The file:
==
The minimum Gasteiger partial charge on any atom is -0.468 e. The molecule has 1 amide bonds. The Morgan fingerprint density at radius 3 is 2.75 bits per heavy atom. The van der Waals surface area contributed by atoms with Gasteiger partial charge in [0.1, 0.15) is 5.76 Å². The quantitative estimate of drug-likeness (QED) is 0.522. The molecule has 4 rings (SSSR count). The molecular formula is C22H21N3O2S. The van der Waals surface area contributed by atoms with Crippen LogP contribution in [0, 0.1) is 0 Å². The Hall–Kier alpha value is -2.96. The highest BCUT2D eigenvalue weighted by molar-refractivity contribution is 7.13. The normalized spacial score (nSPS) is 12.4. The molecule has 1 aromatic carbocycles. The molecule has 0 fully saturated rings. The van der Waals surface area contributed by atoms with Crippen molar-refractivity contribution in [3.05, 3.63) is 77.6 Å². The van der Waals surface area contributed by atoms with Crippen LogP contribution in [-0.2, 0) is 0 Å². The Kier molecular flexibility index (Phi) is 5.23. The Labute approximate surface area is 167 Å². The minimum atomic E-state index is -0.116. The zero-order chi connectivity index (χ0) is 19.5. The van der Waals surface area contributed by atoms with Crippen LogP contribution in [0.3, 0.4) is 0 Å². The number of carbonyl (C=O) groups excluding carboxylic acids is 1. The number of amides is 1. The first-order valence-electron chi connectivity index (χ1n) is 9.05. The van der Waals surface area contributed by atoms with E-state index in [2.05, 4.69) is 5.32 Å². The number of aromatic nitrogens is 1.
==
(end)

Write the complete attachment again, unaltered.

The minimum Gasteiger partial charge on any atom is -0.468 e. The molecule has 1 amide bonds. The Morgan fingerprint density at radius 3 is 2.75 bits per heavy atom. The van der Waals surface area contributed by atoms with Gasteiger partial charge in [0.1, 0.15) is 5.76 Å². The quantitative estimate of drug-likeness (QED) is 0.522. The molecule has 4 rings (SSSR count). The molecular formula is C22H21N3O2S. The van der Waals surface area contributed by atoms with Crippen LogP contribution in [0, 0.1) is 0 Å². The Hall–Kier alpha value is -2.96. The highest BCUT2D eigenvalue weighted by molar-refractivity contribution is 7.13. The normalized spacial score (nSPS) is 12.4. The molecule has 1 aromatic carbocycles. The molecule has 0 fully saturated rings. The van der Waals surface area contributed by atoms with Crippen molar-refractivity contribution in [3.05, 3.63) is 77.6 Å². The van der Waals surface area contributed by atoms with Crippen LogP contribution in [-0.2, 0) is 0 Å². The Kier molecular flexibility index (Phi) is 5.23. The Labute approximate surface area is 167 Å². The minimum atomic E-state index is -0.116. The zero-order chi connectivity index (χ0) is 19.5. The van der Waals surface area contributed by atoms with Crippen LogP contribution in [0.3, 0.4) is 0 Å². The number of carbonyl (C=O) groups excluding carboxylic acids is 1. The number of amides is 1. The first-order valence-electron chi connectivity index (χ1n) is 9.05. The van der Waals surface area contributed by atoms with E-state index in [2.05, 4.69) is 5.32 Å². The number of aromatic nitrogens is 1.